I've been fine tuning a c++ program for years which does/did lots of mallocs and now its pretty good in the sense that its not spending much time on mallocs as opposed to the other "real" processing it has to do. I've literally spent many months optimising this program and performance and memory optimisation is absolutely critical.
I really would like to understand how the compiler/runtime will treat predeclared variables.
Lets take a simple function which uses a work area as a string
Now, if I declare that inside the function, and the function does not recurse, is C++ going to the use same memory buffer every call, or is it going to do a dynamic malloc on every function call, either of the 1024 bytes or of the block size needed for all variables declared in that function ? I'm thinking if its mallocing and freeing a block on every function call, it might be slowing things down.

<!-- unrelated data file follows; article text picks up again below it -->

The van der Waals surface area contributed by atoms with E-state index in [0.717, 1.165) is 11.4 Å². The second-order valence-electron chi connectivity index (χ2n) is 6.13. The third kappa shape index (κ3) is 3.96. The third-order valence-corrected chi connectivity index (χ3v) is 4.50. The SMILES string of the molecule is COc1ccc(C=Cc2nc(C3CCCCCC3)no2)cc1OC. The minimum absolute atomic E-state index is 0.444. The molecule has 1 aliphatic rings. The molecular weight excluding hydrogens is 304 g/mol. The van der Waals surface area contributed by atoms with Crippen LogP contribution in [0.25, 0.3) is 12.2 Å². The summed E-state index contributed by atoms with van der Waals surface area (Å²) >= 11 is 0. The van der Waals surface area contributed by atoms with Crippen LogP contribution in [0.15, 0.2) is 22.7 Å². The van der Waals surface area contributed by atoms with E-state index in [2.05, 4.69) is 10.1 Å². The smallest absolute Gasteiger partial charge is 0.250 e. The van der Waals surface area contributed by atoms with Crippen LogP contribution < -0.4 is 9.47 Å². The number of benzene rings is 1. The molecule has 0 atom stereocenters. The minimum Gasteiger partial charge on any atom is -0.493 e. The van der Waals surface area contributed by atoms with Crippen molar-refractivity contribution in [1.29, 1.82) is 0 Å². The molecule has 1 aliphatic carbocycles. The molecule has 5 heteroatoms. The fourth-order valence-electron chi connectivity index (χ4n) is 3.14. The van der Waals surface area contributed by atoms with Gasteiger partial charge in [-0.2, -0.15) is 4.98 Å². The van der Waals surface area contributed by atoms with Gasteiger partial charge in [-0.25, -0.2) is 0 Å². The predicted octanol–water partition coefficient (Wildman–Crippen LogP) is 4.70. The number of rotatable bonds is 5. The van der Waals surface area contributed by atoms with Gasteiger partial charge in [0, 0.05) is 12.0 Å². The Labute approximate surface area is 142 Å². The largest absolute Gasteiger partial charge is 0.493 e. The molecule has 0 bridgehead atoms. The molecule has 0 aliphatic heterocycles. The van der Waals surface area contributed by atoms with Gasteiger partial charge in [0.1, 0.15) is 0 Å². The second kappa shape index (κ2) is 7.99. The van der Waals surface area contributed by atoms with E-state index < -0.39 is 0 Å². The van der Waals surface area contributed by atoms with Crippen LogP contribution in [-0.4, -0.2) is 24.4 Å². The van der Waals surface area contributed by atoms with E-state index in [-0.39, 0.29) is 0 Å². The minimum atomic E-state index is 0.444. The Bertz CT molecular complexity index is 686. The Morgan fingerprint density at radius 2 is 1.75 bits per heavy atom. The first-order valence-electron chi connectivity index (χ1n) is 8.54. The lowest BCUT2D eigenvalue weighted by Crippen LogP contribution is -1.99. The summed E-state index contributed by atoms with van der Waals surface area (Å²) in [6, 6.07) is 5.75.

If there's no recursion, the workarea could be declared outside of the function, and then just memset it to 0 on each call, and there's only one memory space used throughout the execution of the program. This is of course horrible programming, but if it gives me performance gains and memory optimisation, I'm up for it (and I can use static I suppose?)
Any advice and discussion around this topic would be much appreciated.. thanks